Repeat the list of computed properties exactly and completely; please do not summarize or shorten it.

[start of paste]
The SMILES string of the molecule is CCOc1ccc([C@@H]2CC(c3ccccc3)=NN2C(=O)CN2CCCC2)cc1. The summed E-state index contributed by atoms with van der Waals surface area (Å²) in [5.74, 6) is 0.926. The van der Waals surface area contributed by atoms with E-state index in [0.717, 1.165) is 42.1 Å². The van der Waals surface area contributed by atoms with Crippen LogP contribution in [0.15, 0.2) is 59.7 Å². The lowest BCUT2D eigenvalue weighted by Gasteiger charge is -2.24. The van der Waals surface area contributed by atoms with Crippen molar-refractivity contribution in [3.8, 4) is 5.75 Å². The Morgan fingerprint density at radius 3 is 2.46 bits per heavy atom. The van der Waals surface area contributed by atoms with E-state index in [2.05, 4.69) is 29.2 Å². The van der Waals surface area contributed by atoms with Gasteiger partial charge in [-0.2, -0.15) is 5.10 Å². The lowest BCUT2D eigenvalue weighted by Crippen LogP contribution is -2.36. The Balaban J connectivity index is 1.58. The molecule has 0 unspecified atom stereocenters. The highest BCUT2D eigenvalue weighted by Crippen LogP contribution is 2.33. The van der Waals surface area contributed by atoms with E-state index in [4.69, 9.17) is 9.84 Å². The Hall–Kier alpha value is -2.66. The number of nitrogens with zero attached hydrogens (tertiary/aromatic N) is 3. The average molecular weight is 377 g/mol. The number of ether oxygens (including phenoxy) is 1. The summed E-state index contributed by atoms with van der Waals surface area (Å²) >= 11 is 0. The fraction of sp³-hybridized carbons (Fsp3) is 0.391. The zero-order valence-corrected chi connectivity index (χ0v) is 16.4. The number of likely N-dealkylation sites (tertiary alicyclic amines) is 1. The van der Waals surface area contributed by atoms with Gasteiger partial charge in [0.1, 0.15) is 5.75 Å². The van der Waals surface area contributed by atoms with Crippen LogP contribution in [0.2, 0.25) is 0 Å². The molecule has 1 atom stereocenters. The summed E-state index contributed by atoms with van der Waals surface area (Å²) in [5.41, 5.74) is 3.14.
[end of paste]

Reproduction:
The SMILES string of the molecule is CCOc1ccc([C@@H]2CC(c3ccccc3)=NN2C(=O)CN2CCCC2)cc1. The summed E-state index contributed by atoms with van der Waals surface area (Å²) in [5.74, 6) is 0.926. The van der Waals surface area contributed by atoms with E-state index in [0.717, 1.165) is 42.1 Å². The van der Waals surface area contributed by atoms with Crippen LogP contribution in [0.15, 0.2) is 59.7 Å². The lowest BCUT2D eigenvalue weighted by Gasteiger charge is -2.24. The van der Waals surface area contributed by atoms with Crippen molar-refractivity contribution in [3.8, 4) is 5.75 Å². The Morgan fingerprint density at radius 3 is 2.46 bits per heavy atom. The van der Waals surface area contributed by atoms with E-state index in [2.05, 4.69) is 29.2 Å². The van der Waals surface area contributed by atoms with Gasteiger partial charge in [-0.2, -0.15) is 5.10 Å². The lowest BCUT2D eigenvalue weighted by Crippen LogP contribution is -2.36. The Balaban J connectivity index is 1.58. The molecule has 0 unspecified atom stereocenters. The highest BCUT2D eigenvalue weighted by Crippen LogP contribution is 2.33. The van der Waals surface area contributed by atoms with E-state index in [4.69, 9.17) is 9.84 Å². The Hall–Kier alpha value is -2.66. The number of nitrogens with zero attached hydrogens (tertiary/aromatic N) is 3. The average molecular weight is 377 g/mol. The number of ether oxygens (including phenoxy) is 1. The summed E-state index contributed by atoms with van der Waals surface area (Å²) >= 11 is 0. The fraction of sp³-hybridized carbons (Fsp3) is 0.391. The zero-order valence-corrected chi connectivity index (χ0v) is 16.4. The number of likely N-dealkylation sites (tertiary alicyclic amines) is 1. The van der Waals surface area contributed by atoms with Gasteiger partial charge in [0.1, 0.15) is 5.75 Å². The van der Waals surface area contributed by atoms with Crippen LogP contribution in [0.2, 0.25) is 0 Å². The molecule has 1 atom stereocenters. The summed E-state index contributed by atoms with van der Waals surface area (Å²) in [5.41, 5.74) is 3.14.